Bringing a new perspective to World Water Day
- Dr. Ir. Jules B. van Lier is a professor at Delft University. The opinions expressed are his own. -
The international observance of World Water Day, this year on March 22, is an initiative that grew out of the 1992 United Nations Conference on Environment and Development in Rio de Janeiro. This year’s theme — ‘Clean Water for a Healthy World’ — reflects the fact that population and industrial growth are adding new sources of pollution and increased demand for clean water across the world.
Human and environmental health, drinking and agricultural water supplies for the present and future are at stake, yet water pollution rarely warrants mention as a pressing issue.
It is absolutely right that water quality considerations should be highlighted just as much as water quantity issues going forwards.
However, what is sometimes obscured in this important debate is that, even with a step change in global water treatment efforts, vast amounts of potentially valuable wastewater will continue to be produced for the foreseeable future.
Indeed, in some developing countries some 80 percent of all waste is being discharged completely untreated, because of lack of regulations, resources and control. Globally, it is estimated that 1,500 cubic kilometres of wastewater is produced on an annual basis, whereas the world renewable fresh water reserves amounts to only 40,000 cubic kilometers per year.
Realising that 1 m3 of non-treated wastewater may spoil over 1000 m3 of fresh water for human consumption or other activities, the urgency of the matter is obvious..
My research at Delft University, UNESCO-IHE and my previous employer, Wageningen University, has convinced me that, especially in the developing world, it is crucial that we change our perspective on wastewater for two main reasons:
• In an era of increasing water scarcity, especially in the developed world, it is increasingly vital that we use all our water supplies efficiently. As a result of climate change, it is estimated that some 1.8 billion people will live in countries by 2025 with absolute water scarcity.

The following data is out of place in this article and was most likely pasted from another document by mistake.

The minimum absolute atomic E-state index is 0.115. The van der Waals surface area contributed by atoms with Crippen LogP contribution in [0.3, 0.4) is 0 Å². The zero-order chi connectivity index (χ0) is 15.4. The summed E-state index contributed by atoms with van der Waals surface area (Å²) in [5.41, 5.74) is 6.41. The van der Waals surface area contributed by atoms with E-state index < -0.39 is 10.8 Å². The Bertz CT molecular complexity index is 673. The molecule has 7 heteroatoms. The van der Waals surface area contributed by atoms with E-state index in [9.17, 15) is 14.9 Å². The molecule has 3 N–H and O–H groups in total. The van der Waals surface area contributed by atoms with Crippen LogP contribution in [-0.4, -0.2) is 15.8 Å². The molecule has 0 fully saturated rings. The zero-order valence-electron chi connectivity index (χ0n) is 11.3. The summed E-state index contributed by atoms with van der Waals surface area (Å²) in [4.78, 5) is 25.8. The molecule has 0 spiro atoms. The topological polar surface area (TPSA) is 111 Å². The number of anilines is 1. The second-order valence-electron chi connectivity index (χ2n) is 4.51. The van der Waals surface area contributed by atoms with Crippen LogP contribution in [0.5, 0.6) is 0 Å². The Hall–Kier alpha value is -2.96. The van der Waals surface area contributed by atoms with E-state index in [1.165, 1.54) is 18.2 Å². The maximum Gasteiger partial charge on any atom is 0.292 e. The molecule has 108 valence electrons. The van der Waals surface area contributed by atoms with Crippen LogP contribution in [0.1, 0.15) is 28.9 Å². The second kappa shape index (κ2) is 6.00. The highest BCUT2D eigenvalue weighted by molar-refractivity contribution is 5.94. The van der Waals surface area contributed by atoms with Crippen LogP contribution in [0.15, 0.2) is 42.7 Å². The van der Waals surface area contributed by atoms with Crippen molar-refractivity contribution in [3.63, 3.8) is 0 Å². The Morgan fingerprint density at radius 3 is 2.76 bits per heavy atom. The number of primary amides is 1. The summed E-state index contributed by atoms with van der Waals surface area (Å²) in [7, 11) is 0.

• Moreover, in recent years, the treatment technologies for removing the harmful components from wastewater have become increasingly effective. Thus, far from being a useless by-product which is collected in pipes and gutters and flows into a dump-hole somewhere in the ground, wastewater is actually fast becoming a potential source of valuable raw materials including water and energy that can be reused productively for energy and irrigation.
Going forwards, the potential of wastewater is truly huge, especially in the developing world.
For instance, if we assume only a 50 percent recovery of the chemical energy enclosed in human excreta the potential energy generation equals about 100 watt-hours (Wh) per person per day. This alone would be enough to light a substantial part of the poorest cities of Africa all night long!
Moreover, a city with 1 million inhabitants with an average water consumption of 100 litres a day can theoretically irrigate and fertilise between 1500 and 2000 hectares of farmland through wastewater, while nutrients from the wastewater can also be put to good use and the farmland serve as a sand filter to purify the water.